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Roasted Butternut Squash and Kale Soup

Serves 4 as a main dish, 6 to 8 as a first course

This soup recipe was created when I had leftover roasted butternut squash, one of my favorite winter vegetables (see the similar and related recipes). It was so good, I decided to make it with fresh squash and, of course, it was even better. It is a quick, easy, healthy and delicious main dish, but light enough to serve as a first course for a special occasion. See the notes below for some tips and substitutions.

Butternut Squash and Kale Soup Recipe Photo

Preheat oven to 450° F. For easy cleanup, line a large sheet pan with foil and spray lightly with cooking spray. Place the squash on the sheet in one layer. Drizzle with a little of the olive oil. Sprinkle with 1/2 teaspoon of the thyme and 1 teaspoon of the marjoram, salt and pepper. Toss to combine. Place in the oven and roast until barely tender, about 20 minutes.

Meanwhile, heat the remaining olive oil in a soup pot over medium heat. Add the onions, carrots and celery and cook just until tender, about 5 minutes. Add the garlic and wheat berries and cook another minute. Add the reserved thyme, marjoram, additional salt and pepper, and remaining ingredients, except for the cheese. Bring to a boil, reduce to a simmer, cover and cook 10 minutes. Stir in the roasted squash, taste for seasoning, and cook an additional 5 minutes or until hot and tender. Serve immediately or keep warm over a very low heat. Pass the cheese separately.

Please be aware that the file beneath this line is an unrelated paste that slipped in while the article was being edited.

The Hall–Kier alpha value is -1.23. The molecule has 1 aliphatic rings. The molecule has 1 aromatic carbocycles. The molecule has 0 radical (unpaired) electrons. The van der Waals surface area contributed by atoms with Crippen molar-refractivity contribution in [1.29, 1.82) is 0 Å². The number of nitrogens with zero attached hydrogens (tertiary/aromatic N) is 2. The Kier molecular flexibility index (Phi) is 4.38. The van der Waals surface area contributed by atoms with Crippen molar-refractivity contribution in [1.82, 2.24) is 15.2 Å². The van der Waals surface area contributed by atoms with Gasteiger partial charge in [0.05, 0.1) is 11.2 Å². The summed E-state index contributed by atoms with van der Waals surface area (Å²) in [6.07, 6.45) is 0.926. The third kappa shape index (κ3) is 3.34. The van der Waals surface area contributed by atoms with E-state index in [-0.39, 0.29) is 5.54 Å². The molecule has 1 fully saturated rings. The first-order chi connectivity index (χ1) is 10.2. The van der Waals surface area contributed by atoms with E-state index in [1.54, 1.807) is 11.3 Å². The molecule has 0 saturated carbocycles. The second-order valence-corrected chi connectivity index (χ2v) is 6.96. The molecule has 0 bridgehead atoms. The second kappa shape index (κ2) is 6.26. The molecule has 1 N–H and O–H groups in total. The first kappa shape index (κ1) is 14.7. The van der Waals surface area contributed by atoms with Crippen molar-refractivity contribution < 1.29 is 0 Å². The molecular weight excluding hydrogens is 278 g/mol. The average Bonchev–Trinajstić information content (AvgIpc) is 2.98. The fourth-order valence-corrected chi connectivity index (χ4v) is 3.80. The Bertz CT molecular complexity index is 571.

Notes: Roasting the squash adds flavor to the soup, but you can skip that step and just add the uncooked squash when you add the broth and other ingredients, using the entire amount of thyme and marjoram. If desired, purchase a whole squash, peel it, remove the seeds and cut into cubes, or take a little help from the produce department and get a pack of precut squash, which is what I usually do. If the cubes are a little smaller than 3/4-inch, adjust the roasting time as needed. You can also purchase prewashed and chopped kale leaves, but reduce the amount to about 1/2 pound if there are no stems to discard. If you prefer to add a little viscosity to the soup, thoroughly mash just a few of the roasted squash pieces before adding to the pot. Similar winter squash, such as acorn or buttercup, can be substituted for the butternut. Rice or other grain that takes about 20 minutes to cook can be substituted for the wheat berries.